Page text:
While I am disappointed I lost this amount of assets, I did learn a few lessons. I now know that even if my pilot has some relatively good skills and even if I invest in relatively good defense modules, a tech 1 hauler such as the Iteron Mark V can be 1 shot and destroyed by 1 player well within the 6 or so seconds a pirate has in high security space before CONCORD shows up. Another lesson is that on reflection I didn’t actually need to use a weak and slow cargo ship, I could have used a battleship which has a significantly smaller cargo hold but on this occasion was probably enough and if it wasn’t I could have done it in 2 trips with added relative safety. Finally I should have trusted my instinct. On the way I noticed the wreck of another cargo ship but decided to risk it anyway. I should have stopped and either turned back or docked up to re evaluate what I was doing.

I should add that this method of piracy is completely legit and it is a sound way of playing the game. I hold no ill will towards the player for choosing to play the game in this way. If anything they add content by reaffirming that nothing is off limits in EVE and if you undock your ship you could potentially lose it. It’s a reminder of the first lesson an EVE Online player should learn. If you can’t afford to lose your ship and/or the cargo or if losing it will truly upset you, don’t undock with it. Having said that, personally, I don’t think I could do what this player does. It’s not that they’re doing anything wrong, but for me the thought that I might upset someone who for some reason hasn’t learnt the first lesson of EVE kind of turns my stomach. I think I would be the worst pirate ever and would more than likely say sorry to my victims and give them back everything I took from them. Which isn’t the point at all.

EDIT: After speaking with other members of the EVE Online community over the weekend, and after further deliberations. It turns out that I am wrong about the losses this pirate incurred. It’s actually closer to 85-90 million ISK lost. Which means this person only gained a very small amount of profit and maybe took a small loss when you take into account taxes. It was a bit of gamble that the right loot wasn’t destroyed as well. Not a very smart pirate.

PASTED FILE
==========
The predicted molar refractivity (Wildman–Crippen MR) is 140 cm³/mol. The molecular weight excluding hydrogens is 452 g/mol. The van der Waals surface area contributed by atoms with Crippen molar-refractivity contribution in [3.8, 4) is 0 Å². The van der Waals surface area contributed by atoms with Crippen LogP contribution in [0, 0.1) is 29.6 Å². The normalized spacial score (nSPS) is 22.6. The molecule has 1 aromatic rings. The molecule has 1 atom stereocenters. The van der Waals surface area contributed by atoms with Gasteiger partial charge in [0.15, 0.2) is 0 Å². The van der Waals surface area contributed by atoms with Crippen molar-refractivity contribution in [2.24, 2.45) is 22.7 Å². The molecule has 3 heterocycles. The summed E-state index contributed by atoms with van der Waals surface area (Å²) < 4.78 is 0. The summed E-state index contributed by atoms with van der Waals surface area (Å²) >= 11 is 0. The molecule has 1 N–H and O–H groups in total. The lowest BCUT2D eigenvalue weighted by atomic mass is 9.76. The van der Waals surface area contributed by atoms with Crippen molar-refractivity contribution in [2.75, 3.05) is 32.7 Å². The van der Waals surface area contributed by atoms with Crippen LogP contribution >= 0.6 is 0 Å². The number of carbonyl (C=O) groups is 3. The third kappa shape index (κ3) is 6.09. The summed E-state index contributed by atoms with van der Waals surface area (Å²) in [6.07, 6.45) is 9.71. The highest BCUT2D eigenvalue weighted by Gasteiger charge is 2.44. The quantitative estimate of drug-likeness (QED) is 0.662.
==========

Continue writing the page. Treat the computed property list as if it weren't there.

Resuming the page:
Left 4 Dead 2

Left 4 Dead

Each week before playing a different game, my friends Jamie, Shadey and I have been playing Left 4 Dead one or two levels at a time. Developed and published by Valve with their Source engine back in 2008 with a sequel the following year, the game is starting to show its age and become a bit of classic. Despite some initial misgivings, I found it a nice change of pace from the other games I am playing right now and as ever I enjoyed simply playing a game with friends. While I suppose you could play through the game single player, it’s designed to be a co-op first person shooter, supporting up to 4 people to play as one of the protagonists available.

As I was playing I remembered that there is a StarCraft 2 custom map published by Blizzard Entertainment back in 2011 called Left 2 Die which is a sort of RTS (Real Time Strategy) spin off of Left 4 Dead. The objective being to fight off waves of undead with special enemies which have similar names and abilities to the zombies in Left 4 Dead. It even has the similar title card below. The whole thing was to show off their latest custom map editor which, to be honest, is a great way to get into game development. It is after all how games like League of Legends and Dota 2 were born. Which in turn started the MOBA (multiplayer online battle arena) game genre.

Left 2 Die

I am also reminded of when I played through Aliens: Fireteam Elite back in 2021. Don’t get me wrong, for the most part they’re completely different games. But they are both designed to be played cooperatively. It’s a shame that back then I wasn’t able to play through it with a friend or two, it could have been so much more fun.

After around a total of 17 hours play time, we completed Left 4 Dead on ‘normal’ difficulty last weekend. This means that the criteria has been met for it to go on my list of completed games. Technically speaking, we completed the the first Left 4 Dead game as well as Left 4 Dead 2, but I will feel better combining the two games. Especially as I should admit that there was an element of being carried, especially at the beginning. Towards the end however I would like to think I was holding my own, barely.



Yesterday I completed Hades, a roguelike game developed by Supergiant Games and was released in 2020. The objective is to escape the underworld with Zagreus (the son of Hades) by moving from room to room and defeating the enemies within which include several bosses and 4 zones with different characteristics. Along the way you collect rewards which will either make Zagreus stronger for your escape attempt or give you resources which you can spend to make Zagreus permanently stronger, unlock special rooms, weapons or cosmetics.